Interviews with Bob and Paul Bellin

Bob Bellin '69

Q. Why did you decide to go to law school?

After graduation from Marquette University I was working third shift in a factory and taking evening classes for a master's degree in business. There were a number of lawyers in these classes and I was very impressed. That was probably one of the motivating factors that started me thinking about becoming a lawyer.

Was there a law school experience that was particularly meaningful for you, either at the time or in retrospect?

For me law school was an entirely new experience that began with discovering a library that I never even knew existed. I was also very fortunate to have a number of jobs doing legal research during the first two years with some professors who really helped me prepare for the practice. I also think the placement office helped me a lot. I managed to get a clerkship in New York for the summer between my second and third years.

Although that experience convinced me to come back to Wisconsin, it was really a formative one for me. I think on balance it more or less eliminated the "intimidation" factor of the New York silk stocking practice and, at least in my mind, removed some of the Harvard law mystique. Wisconsin stacked up pretty well!    


There are so many student groups and activities. What advice do you have for an entering student in terms of choosing activities?

I made lifelong friends in law school and learned how to play passable games of bridge and hearts... There is no question that learning how to work hard and focus are skills that are invaluable in the practice.

Paul Bellin '05

Q. Why did you decide to go to law school?

During my Peace Corps experience in Niger, West Africa, I observed and learned a number of things about myself and West Africa. One of the aspects of life that concerned me the most while abroad was the rule of law, or lack thereof, I encountered quite frequently. And I found that the law was often abused by those in power and individuals were more or less powerless to do anything about it.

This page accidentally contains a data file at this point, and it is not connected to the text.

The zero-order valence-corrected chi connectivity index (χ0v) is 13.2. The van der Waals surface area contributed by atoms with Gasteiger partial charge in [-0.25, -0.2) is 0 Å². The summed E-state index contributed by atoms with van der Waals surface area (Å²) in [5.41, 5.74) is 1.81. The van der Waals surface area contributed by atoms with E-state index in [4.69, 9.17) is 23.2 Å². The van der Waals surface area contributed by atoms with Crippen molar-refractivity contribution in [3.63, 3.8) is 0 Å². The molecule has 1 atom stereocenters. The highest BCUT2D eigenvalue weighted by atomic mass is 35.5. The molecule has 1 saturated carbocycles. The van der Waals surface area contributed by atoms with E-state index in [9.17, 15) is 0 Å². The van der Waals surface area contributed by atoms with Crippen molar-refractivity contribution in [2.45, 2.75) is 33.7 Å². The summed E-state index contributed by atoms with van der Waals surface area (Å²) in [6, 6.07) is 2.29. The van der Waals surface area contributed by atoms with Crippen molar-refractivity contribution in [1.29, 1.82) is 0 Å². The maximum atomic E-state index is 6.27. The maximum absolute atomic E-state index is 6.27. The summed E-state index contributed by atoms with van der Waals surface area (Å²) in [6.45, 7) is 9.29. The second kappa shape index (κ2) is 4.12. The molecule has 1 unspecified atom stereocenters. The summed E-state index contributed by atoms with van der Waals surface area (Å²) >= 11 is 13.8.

With this in mind, I thought the best way to empower myself, as well as others, upon returning to the U.S. was to become a lawyer. So my start in law was really grounded in human rights and a check on the big government wheel (and individuals who turn the wheel).


Was there a law school experience that was particularly meaningful for you, either at the time or in retrospect?

I would say I probably encounter the Law in Action principle more frequently than anything else I learned in law school since I have graduated. Businesses seem to opt out of using lawyers until they absolutely have to and most disputes are solved by the individuals in a variety of ways, not necessarily the way the law would decide it.  Moreover, humans can be unpredictable and that does not exclude our business partners.  I feel like there are days Professor Macaulay is whispering in my ear when I have to work with certain business partners.

There are so many student groups and activities. What advice do you have for an entering student in terms of choosing activities?
Strive to challenge yourself. UW offers a lot of activities for students to learn and show employers a breadth of skill and every student should take advantage of that.  If one thinks Law Review would be rewarding and challenging then go for it. But I would advise students to be resolute and continue looking for ways to get involved until they find something that suits them.

What advice do you have for someone just starting to consider law school?

A.  Be sure it's something you really want and are excited to do.  It also helps to understand what it is a lawyer does, whether it's in business law or criminal, etc.  If you haven't taken time after undergraduate school to work or expand your horizons, do so.  I wouldn't recommend law school for anyone who is casually thinking about it. 


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